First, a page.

Updated from 4:30 p.m. EDT
Stocks jumped Friday after a stronger-than-expected report on U.S. job growth helped soothe fears of a broad economic slowdown.
Dow Jones Industrial Average
rose 91.70 points, or 0.66%, to 14,066.01, having touched a record intraday high of 14,124.54. The
added 14.75 points, or 0.96%, to 1557.59, an all-time closing high.
surged 46.75 points, or 1.71%, to 2780.32, boosted by a strong earnings report from big tech name
Research In Motion
Paul Nolte, director of investments with Hinsdale Associates, said that even though the averages lost some steam before the close, it was a positive end to a strong week that may carry over to next week, when earnings season unofficially kicks off with
"The earnings reports next week may actually trump estimates and the market will sustain," said Nolte. "Expectations are pretty low and investors have discounted the financial sector, so we may look at the other sectors like industrials and health care do."
The major indices notched their fourth winning week in a row. The Dow added 1.2%, the S&P 500 climbed 2%, and the Nasdaq jumped 2.9% for the week.
Breadth was overwhelmingly positive Friday. On the
New York Stock Exchange
3.04 billion shares changed hands, as advancers topped decliners by a 3-to-1 margin. Volume on the Nasdaq reached 2.02 billion shares, with winners outpacing losers nearly 7 to 3.
Stocks' gains came after a Labor Department report said that the U.S. economy added 110,000 workers last month, easing, at least momentarily, the worst concerns about the health of the job market. Economists had expected 100,000 jobs to be added last month, according to
August's number was revised higher and now shows a gain of 89,000 jobs. Last month, the Labor Department said 4,000 jobs were lost. Many market participants cited August's weak nonfarm payrolls report as the reason the
slashed its fed funds target rate by 50 basis points when it last met on Sept. 18.
While stocks climbed on the new data, the numbers suggest that the Fed will be reluctant to cut rates again. The policymaking Federal Open Market Committee next convenes for a two-day meeting on Oct. 30.
"As much as the employment report was good news for the market, we're now dealing with the fact that a rate cut was premature," said Nolte. "Should the Fed still cut rates over the next few months? This is the conundrum the market has found itself in. We're seeing some large month-to-month swings in revisions, so we'll be looking for confirming factors."
Marc Pado, U.S. market strategist with Cantor Fitzgerald, argued that the revision to August's data should excite investors.
"Think of the fact that we got a 50-basis point rate cut based on August's decline of 4,000 jobs. That number was revised to 89,000. Now we got lower rates and a modest growth economy. It doesn't get any better than that," he said.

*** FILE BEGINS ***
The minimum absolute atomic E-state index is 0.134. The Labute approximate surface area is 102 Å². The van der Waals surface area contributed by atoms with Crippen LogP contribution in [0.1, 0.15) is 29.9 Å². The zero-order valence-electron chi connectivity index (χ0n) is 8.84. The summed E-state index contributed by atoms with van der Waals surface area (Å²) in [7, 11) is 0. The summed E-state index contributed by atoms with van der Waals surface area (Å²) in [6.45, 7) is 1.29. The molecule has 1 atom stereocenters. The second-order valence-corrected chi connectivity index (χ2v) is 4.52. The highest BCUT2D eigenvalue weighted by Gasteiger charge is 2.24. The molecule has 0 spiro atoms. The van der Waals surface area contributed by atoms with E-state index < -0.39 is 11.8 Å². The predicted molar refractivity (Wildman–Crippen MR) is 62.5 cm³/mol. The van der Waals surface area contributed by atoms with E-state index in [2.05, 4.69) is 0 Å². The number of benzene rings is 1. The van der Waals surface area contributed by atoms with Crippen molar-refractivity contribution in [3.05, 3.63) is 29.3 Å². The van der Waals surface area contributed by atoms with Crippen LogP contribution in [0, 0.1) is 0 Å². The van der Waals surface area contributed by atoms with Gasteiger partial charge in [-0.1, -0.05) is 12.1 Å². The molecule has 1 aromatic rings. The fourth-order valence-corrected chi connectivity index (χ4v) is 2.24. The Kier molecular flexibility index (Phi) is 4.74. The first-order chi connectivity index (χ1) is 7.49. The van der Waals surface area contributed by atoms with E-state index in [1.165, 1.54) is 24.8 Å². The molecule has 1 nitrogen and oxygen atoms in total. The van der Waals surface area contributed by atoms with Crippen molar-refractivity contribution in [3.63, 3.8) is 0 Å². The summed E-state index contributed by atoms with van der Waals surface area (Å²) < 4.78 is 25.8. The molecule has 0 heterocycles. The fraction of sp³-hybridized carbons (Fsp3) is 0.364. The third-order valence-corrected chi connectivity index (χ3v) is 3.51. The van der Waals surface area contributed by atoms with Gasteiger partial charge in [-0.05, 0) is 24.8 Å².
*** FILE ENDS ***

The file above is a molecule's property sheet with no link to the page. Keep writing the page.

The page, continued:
As expected, the unemployment rate rose to 4.7% from 4.6%, while average hourly earnings rose 0.4%, slightly above expectations.
"A rising unemployment rate is more or less a done deal," said Ian Shepherdson, chief economist with High Frequency Economics. "Nothing motivates the Fed to cut rates more than a loosening labor market."
Shepherdson added that investors should ignore the increase in average hourly earnings, as this will slow as unemployment rises.
U.S. Treasury prices were sharply lower on the data. The 10-year note was off 1-2/32 in price, pushing the yield to 4.65%. The 30-year bond was tumbling 1-24/32 in price, yielding 4.87%.
Several equity names were in the headlines.
said that it will record nearly $5.5 billion in writedowns tied to the summer's subprime mortgage meltdown and credit crunch. The charges will result in a third-quarter loss of 50 cents a share, the financial giant said. Merrill Lynch gained $1.89, or 2.5%, to $76.67, as investors hoped the worst was behind the company.
Another big bank,
, also warned of heavy writedowns and projected a 75% decline in third-quarter profits. WaMu, however, ended up 79 cents, or 2.2%, to $36.07.
Also in the financial sector,
shareholders are set to vote on a $101 billion offer for the bank made by a consortium led by the Royal Bank of Scotland. A published report said a competing bid from
is likely to be unsuccessful.
Research In Motion surged nearly 13% after the BlackBerry maker posted in-line fiscal second-quarter results and guided higher for the current quarter. RIM added $12.83 to $113.37.
Also after last close, Alcoa said it would incur a charge of $845 million in the third quarter due to restructuring costs. The company expects to sell its packaging and consumer businesses by next year. Alcoa rose $1.13, or 3%, to $38.79.
Fellow Dow component
was also out with news late, saying it will eliminate 1,400 jobs. The cuts come as GE plans to close several plants in its lighting business as it shifts focus away from incandescent bulbs to more-energy-efficient products. Shares of GE advanced 7 cents, or 0.2%, to $41.77.
The dollar rose, while commodities were mixed. Crude oil slid 11 cents to close at $81.22 a barrel. Gold was tacking on $3.40 to $747.20 an ounce.
Overseas indices were mostly higher. Hong Kong's Hang Seng Index jumped 3.2%, and both London's FTSE 100 and Germany's Xetra Dax added 0.7%. Japan's Nikkei 225 slipped 0.2% overnight.